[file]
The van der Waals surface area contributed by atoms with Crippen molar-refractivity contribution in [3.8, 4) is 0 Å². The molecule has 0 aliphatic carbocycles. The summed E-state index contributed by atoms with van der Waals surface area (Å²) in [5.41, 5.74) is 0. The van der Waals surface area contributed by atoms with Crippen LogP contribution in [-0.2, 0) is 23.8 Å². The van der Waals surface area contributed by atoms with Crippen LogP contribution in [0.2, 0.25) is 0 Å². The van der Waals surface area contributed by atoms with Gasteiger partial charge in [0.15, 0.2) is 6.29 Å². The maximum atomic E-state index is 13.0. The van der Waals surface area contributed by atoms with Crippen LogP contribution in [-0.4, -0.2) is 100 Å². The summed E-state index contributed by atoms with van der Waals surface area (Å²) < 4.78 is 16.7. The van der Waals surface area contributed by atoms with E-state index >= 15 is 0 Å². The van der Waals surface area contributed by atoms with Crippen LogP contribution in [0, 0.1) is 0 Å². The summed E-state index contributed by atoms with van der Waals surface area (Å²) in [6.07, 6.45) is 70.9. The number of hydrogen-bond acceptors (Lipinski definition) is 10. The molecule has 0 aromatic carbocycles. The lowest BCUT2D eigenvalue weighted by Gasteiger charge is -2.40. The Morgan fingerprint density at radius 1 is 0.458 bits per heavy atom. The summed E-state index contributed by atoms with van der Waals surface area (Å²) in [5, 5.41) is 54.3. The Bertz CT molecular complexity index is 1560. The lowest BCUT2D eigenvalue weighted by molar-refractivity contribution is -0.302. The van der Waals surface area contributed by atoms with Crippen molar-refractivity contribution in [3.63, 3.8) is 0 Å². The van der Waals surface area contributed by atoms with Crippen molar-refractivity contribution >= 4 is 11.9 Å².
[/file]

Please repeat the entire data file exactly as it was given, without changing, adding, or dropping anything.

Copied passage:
The van der Waals surface area contributed by atoms with Crippen molar-refractivity contribution in [3.8, 4) is 0 Å². The molecule has 0 aliphatic carbocycles. The summed E-state index contributed by atoms with van der Waals surface area (Å²) in [5.41, 5.74) is 0. The van der Waals surface area contributed by atoms with Crippen LogP contribution in [-0.2, 0) is 23.8 Å². The van der Waals surface area contributed by atoms with Crippen LogP contribution in [0.2, 0.25) is 0 Å². The van der Waals surface area contributed by atoms with Gasteiger partial charge in [0.15, 0.2) is 6.29 Å². The maximum atomic E-state index is 13.0. The van der Waals surface area contributed by atoms with Crippen LogP contribution in [-0.4, -0.2) is 100 Å². The summed E-state index contributed by atoms with van der Waals surface area (Å²) < 4.78 is 16.7. The van der Waals surface area contributed by atoms with E-state index >= 15 is 0 Å². The van der Waals surface area contributed by atoms with Crippen LogP contribution in [0, 0.1) is 0 Å². The summed E-state index contributed by atoms with van der Waals surface area (Å²) in [6.07, 6.45) is 70.9. The number of hydrogen-bond acceptors (Lipinski definition) is 10. The molecule has 0 aromatic carbocycles. The lowest BCUT2D eigenvalue weighted by Gasteiger charge is -2.40. The Morgan fingerprint density at radius 1 is 0.458 bits per heavy atom. The summed E-state index contributed by atoms with van der Waals surface area (Å²) in [5, 5.41) is 54.3. The Bertz CT molecular complexity index is 1560. The lowest BCUT2D eigenvalue weighted by molar-refractivity contribution is -0.302. The van der Waals surface area contributed by atoms with Crippen molar-refractivity contribution in [3.63, 3.8) is 0 Å². The van der Waals surface area contributed by atoms with Crippen molar-refractivity contribution >= 4 is 11.9 Å².